Will You Rejoice? The 5 Percenters!
Abraham petitioned God to save the city his nephew lived in if as many as 5 people in the entire city worshiped the God of heaven. The angels found only 4 persons and of them, only 3 survived the flight from Sodom.
Our pastor recently spoke about commitment in our local church. While our membership exceeds 400, we were told that average attendance is only 171. Thatís less than half. He then told us that only 120 paid tithe which is little move than 25 percent. But our pastor then said only 60 are committed enough to serve in church offices and/or attend church business sessions. That figure exceeded my counts at the three business sessions held during 2004. Our pastor emphasized this 15 percent.
Sixty out of 400+ isnít very many. A million Seventh-day Adventists throughout the USA and Canada isnít very many, about 1 in every 300. And with 6 churches in the greater Kalamazoo area, I think that would be about the number where I live.
Mrs. White said that at a given point when she lived that not one in 20 Seventh-day Adventists were ready from Jesus to come. And she lived during what seems to have been a very committed time in Adventist history. It was a time when Christians of many denominations disapproved of dancing, makeup, jewelry, and theaters. If in a time of less societal permissiveness so few members were ready, what about today?
Events today seem to point directly to the nearness of the 2nd coming. If as many as 1 in 20 are ready today then of the 1000 Seventh-day Adventists in the six churches near Kalamazoo, no more than 49 members would look up rejoicing when Jesus comes. Meaning that maybe no more than 19 from the so-called committed group of 60, my churchís 15 percent of membership described by our pastor as really committedÖ No more that 19 would be rejoicingÖ
Nineteen from about 400 members! Not very many, is it? And we understand from Ellen White that in the end many will leave our church, including many leaders and even ministers. And we must consider that at least some from other denominations will join. Maybe this nineteen will come from new members and not simply those of us who currently believe.
More optimistically, perhaps the number ready for the Lordís appearing will exceed the 1 in 20 figure referred to above. But then my pessimism kicked in again.
My father is 92 years old. He had 2 children. My sister, divorced, wonít consider becoming a Seventh-day Adventist again. So he has 1 in 2 children as members today. My wifeís mother is 77. She had 4 children and each is a member of our church today. Three of her daughters are married to Seventh-day Adventists and the fourth was prior to his death. Between our two families, there are 9 children and spouses, including the deceased, making it 8 of 9 who are today Seventh-day Adventist members. That is 89 percent.
But this high percentage decreases considerably when we consider our children. My sister had two children. My niece graduated from academy and now attends Walla Walla College and I assume is a member today although for a while she attended her momís Baptist church instead. Neither of my sister's children are married. My daughter and her husband are members in a nearby Seventh-day Adventist church.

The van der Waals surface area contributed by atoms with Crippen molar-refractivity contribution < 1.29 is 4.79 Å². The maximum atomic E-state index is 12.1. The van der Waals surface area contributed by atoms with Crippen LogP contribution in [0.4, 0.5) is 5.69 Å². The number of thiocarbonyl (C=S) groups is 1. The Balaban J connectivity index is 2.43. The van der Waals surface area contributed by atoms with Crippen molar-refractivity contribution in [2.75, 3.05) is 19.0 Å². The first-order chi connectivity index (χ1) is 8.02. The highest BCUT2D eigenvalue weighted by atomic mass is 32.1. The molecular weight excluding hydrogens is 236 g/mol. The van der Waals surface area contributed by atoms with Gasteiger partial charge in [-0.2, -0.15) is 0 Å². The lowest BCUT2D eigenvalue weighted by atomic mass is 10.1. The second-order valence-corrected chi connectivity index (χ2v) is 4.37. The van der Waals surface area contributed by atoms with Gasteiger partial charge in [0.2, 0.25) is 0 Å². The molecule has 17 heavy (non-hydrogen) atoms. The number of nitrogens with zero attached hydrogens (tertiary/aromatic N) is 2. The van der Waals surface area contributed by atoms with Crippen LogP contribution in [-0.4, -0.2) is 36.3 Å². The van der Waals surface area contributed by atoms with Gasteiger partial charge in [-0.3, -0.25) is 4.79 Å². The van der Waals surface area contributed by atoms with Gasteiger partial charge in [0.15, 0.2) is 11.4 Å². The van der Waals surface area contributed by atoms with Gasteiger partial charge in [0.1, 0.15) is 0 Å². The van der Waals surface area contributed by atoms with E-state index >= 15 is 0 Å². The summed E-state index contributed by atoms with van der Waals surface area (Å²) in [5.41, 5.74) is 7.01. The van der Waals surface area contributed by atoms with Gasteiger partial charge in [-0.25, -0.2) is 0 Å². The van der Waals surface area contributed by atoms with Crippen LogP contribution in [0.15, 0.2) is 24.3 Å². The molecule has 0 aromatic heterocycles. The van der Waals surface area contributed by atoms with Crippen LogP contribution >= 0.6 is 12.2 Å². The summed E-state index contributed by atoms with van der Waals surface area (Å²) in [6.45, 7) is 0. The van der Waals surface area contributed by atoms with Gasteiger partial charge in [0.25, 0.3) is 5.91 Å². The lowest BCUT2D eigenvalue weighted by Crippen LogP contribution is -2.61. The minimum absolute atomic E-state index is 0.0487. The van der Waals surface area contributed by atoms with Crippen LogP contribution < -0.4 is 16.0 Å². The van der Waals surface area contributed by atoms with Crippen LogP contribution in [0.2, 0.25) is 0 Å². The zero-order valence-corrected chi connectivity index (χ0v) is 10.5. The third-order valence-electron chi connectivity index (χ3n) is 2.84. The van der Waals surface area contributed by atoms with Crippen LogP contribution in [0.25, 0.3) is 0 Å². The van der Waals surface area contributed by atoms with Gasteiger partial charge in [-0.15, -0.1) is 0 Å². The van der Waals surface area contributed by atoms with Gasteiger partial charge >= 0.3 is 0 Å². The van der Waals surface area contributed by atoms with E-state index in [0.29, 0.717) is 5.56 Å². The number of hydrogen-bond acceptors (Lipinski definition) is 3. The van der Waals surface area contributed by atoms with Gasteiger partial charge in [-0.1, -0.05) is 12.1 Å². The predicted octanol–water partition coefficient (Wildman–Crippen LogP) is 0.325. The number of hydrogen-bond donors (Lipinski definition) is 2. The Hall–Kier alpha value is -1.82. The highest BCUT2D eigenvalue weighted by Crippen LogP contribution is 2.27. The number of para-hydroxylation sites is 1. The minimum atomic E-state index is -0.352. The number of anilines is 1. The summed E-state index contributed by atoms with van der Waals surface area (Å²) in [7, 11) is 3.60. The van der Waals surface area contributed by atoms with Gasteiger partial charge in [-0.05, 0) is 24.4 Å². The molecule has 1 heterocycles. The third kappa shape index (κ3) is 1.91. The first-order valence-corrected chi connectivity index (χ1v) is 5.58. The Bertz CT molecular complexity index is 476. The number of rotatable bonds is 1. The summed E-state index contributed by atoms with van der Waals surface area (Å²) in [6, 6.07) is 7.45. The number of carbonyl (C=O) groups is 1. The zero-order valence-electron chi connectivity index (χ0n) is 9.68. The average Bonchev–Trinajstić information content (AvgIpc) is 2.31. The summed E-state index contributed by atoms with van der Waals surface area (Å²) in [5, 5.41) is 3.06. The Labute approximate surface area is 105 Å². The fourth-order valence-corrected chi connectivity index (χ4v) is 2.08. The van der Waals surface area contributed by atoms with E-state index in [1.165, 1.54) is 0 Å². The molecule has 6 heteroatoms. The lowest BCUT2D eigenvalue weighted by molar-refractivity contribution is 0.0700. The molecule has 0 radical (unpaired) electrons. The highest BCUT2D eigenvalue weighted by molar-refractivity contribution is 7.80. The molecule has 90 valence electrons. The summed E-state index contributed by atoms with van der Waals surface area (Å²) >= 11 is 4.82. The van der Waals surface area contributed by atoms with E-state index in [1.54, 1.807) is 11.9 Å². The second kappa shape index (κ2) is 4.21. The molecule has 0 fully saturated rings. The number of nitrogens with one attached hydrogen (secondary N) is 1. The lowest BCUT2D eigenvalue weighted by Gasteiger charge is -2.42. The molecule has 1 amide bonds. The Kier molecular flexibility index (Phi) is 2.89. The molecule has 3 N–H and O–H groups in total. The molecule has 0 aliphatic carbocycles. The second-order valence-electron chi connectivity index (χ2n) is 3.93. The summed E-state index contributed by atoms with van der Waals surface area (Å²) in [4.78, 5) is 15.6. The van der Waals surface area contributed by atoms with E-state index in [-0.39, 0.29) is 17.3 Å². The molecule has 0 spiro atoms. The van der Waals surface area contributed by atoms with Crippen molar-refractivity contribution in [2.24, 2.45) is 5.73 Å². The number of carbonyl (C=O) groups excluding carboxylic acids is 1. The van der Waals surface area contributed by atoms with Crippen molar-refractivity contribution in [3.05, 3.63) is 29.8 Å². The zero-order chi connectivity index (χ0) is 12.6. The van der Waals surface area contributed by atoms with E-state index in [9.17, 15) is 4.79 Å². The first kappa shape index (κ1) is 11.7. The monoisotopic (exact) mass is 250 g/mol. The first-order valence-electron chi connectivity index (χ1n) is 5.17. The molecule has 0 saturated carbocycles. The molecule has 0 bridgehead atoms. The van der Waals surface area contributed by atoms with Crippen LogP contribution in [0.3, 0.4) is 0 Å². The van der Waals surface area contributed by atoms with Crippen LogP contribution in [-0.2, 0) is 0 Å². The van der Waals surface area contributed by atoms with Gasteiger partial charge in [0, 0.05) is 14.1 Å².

My wife has two nieces who are members of the church. One is married to a non-member while the other is still in high school. She has three nephews, none of them a member and the spouse of the two married are not a members.
So of our 11 children and their spouses, only 5 are members of the Seventh-day Adventist church. That comes to about 45 percent. That is almost exactly half the 90 percent of their parents who are members.
My wifeís parents and my parents have 9 great-grandchildren, including 2 step great-grandchildren. None of them are baptized yet but the oldest is taking Bible studies preparing for baptism at the church school she attends. Assuming membership attributed to those parents who are Seventh-day Adventists, two of these 9 are Seventh-day Adventists. It should be noted that grandparents, my wifeís sisters and their husbands, take three of these great-grandchildren to church with them. So there is some exposure to our church for just over half of these nine great-grandchildren. But nevertheless, only 2 of the 9 can clearly be considered members based on their parentís choices. And this is just 22 percent.
Satisfyingly, 89 percent of the 2nd generation kept the faith of their parents and are Seventh-day Adventists today. But that 89 percent decreases in half to 45 percent of the 3rd generation and again decreases in half to only 22 percent of the 4th generation.
These sobering findings donít encourage me to have confidence that Mrs. Whiteís analysis of fewer than 1 in 20 being ready for Jesus to come would be any stronger today. I would wish it were so. But at least in our families, evidence points to the unpleasant opposite.
One in 20 may seem pessimistic. We would wish to be optimistic. But it may be worse today. I certainly hope that I am ready. But as I look at myself, thatís not a certainty. I know that when I confess that I am forgiven. I wear the robe of Christís righteousness. But I also know that I cast this robe off all too often. To be among those rejoicing when Jesus comes, I must become more recognized by Christ as wearing this robe or His righteousness. I must live as a 5 percenter! Otherwise, Iím among the vast crowd of Seventh-day Adventists who will cry with pain and despair when we should instead be rejoicingÖ